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Shmyhal: Ukraine listing sites that could be rebuilt with funds from frozen Russian assets

by Elsa Court and The Kyiv Independent news desk March 4, 2024 2:00 PM 2 min read
A view of the damaged exterior of a school in Velyka Novosilka, Donetsk Oblast, on Sept. 11, 2023. (Anastasia Vlasova / The Kyiv Independent)
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Ukraine is compiling a list of sites that Russia has destroyed to specifically allocate funds from frozen Russian assets, Prime Minister Denys Shmyhal said at a press conference on March 4, according to a Kyiv Independent journalist.

Western countries and other partners froze around $300 billion of the Russian central bank's assets at the start of the full-scale invasion. According to the World Bank, the estimated cost of Ukraine's post-war recovery and reconstruction has risen to $486 billion.

The confiscation of frozen Russian assets to fund Ukraine's reconstruction is a key priority for the Ukrainian government in 2024 and is an initiative supported by most of Ukraine's partners, Shmyhal said at the press conference.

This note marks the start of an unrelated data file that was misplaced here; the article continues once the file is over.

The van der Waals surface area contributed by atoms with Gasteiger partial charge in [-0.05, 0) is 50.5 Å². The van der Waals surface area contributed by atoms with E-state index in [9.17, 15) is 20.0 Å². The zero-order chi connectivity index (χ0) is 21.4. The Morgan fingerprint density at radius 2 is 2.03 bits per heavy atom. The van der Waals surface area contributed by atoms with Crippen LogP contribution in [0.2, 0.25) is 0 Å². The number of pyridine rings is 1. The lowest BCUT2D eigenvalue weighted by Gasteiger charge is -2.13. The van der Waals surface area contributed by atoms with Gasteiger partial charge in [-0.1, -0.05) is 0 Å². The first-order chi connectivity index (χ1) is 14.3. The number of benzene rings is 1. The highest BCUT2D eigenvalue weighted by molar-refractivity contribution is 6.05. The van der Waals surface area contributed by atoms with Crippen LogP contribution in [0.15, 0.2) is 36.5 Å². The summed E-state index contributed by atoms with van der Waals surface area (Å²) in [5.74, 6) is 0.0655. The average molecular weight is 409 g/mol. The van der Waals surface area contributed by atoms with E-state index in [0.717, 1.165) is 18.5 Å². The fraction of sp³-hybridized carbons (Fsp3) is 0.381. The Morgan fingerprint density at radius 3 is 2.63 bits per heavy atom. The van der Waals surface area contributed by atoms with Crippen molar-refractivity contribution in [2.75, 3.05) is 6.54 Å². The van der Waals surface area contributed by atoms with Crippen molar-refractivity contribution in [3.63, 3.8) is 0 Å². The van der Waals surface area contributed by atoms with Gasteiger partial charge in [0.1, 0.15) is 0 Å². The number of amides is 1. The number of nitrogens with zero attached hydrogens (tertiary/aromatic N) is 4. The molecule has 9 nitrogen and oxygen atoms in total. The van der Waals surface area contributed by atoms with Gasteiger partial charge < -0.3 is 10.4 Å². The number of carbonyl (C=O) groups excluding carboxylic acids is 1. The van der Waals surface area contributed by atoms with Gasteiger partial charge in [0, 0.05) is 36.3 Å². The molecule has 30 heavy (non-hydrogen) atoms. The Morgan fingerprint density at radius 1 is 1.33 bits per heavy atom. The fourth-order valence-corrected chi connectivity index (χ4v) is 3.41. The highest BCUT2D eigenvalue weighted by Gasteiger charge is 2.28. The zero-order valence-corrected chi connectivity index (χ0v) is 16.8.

As well as compiling a list of damaged infrastructure, Ukraine is establishing an "international confiscation task force," Shmyhal said.

Shymhal said that Ukraine is separately working with Belgium and the EU regarding the use of profits generated by frozen Russian assets for Ukraine's reconstruction.

The EU has been hesitant to confiscate Russian assets outright, fearing legal pitfalls and possible retribution by Russia, but has made steps to target the profits generated by frozen Russian central bank assets.

The EU agreed in February to set aside billions of euros of profits from these assets, paving the way to allow the profits to be transferred to Ukraine.

The plan most directly impacts Euroclear, a Belgium-based financial services company that holds about 191 billion euros ($205 billion) in Russian assets.

Central securities depositories (CSDs) holding more than 1 million euros ($1.07 million) in assets from the Russian central bank must separate any profits generated from the primary accounts, according to the plan.

A letter signed by international legal experts in February argued that the seizure of frozen Russian central bank assets to aid Ukraine would be lawful given Russia's "ongoing breach of the most fundamental rules of international law."

Russian invasion damages 1 in 7 Ukrainian schools
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